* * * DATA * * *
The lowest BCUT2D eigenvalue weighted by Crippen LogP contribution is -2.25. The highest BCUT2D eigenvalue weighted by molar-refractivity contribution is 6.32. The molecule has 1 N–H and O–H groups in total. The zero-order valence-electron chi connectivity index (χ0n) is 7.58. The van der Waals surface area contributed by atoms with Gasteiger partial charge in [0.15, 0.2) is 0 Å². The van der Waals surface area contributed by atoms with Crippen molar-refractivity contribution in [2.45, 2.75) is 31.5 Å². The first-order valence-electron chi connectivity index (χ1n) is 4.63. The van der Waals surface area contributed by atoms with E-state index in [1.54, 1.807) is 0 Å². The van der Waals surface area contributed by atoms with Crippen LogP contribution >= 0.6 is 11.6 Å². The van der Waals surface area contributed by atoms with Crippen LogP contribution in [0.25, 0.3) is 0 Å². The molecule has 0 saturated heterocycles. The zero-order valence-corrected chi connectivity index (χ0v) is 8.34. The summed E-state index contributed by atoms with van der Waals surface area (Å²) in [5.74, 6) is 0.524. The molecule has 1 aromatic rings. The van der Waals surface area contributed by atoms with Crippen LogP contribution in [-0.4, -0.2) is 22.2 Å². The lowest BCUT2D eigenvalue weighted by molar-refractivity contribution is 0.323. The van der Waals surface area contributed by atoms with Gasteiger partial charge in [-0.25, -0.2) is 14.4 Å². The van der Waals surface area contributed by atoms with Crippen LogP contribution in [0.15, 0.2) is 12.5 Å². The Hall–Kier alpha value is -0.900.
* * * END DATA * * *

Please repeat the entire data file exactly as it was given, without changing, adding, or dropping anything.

The lowest BCUT2D eigenvalue weighted by Crippen LogP contribution is -2.25. The highest BCUT2D eigenvalue weighted by molar-refractivity contribution is 6.32. The molecule has 1 N–H and O–H groups in total. The zero-order valence-electron chi connectivity index (χ0n) is 7.58. The van der Waals surface area contributed by atoms with Gasteiger partial charge in [0.15, 0.2) is 0 Å². The van der Waals surface area contributed by atoms with Crippen molar-refractivity contribution in [2.45, 2.75) is 31.5 Å². The first-order valence-electron chi connectivity index (χ1n) is 4.63. The van der Waals surface area contributed by atoms with E-state index in [1.54, 1.807) is 0 Å². The van der Waals surface area contributed by atoms with Crippen LogP contribution >= 0.6 is 11.6 Å². The van der Waals surface area contributed by atoms with Crippen LogP contribution in [0.25, 0.3) is 0 Å². The molecule has 0 saturated heterocycles. The zero-order valence-corrected chi connectivity index (χ0v) is 8.34. The summed E-state index contributed by atoms with van der Waals surface area (Å²) in [5.74, 6) is 0.524. The molecule has 1 aromatic rings. The van der Waals surface area contributed by atoms with Crippen LogP contribution in [-0.4, -0.2) is 22.2 Å². The lowest BCUT2D eigenvalue weighted by molar-refractivity contribution is 0.323. The van der Waals surface area contributed by atoms with Gasteiger partial charge in [-0.25, -0.2) is 14.4 Å². The van der Waals surface area contributed by atoms with Crippen LogP contribution in [0.15, 0.2) is 12.5 Å². The Hall–Kier alpha value is -0.900.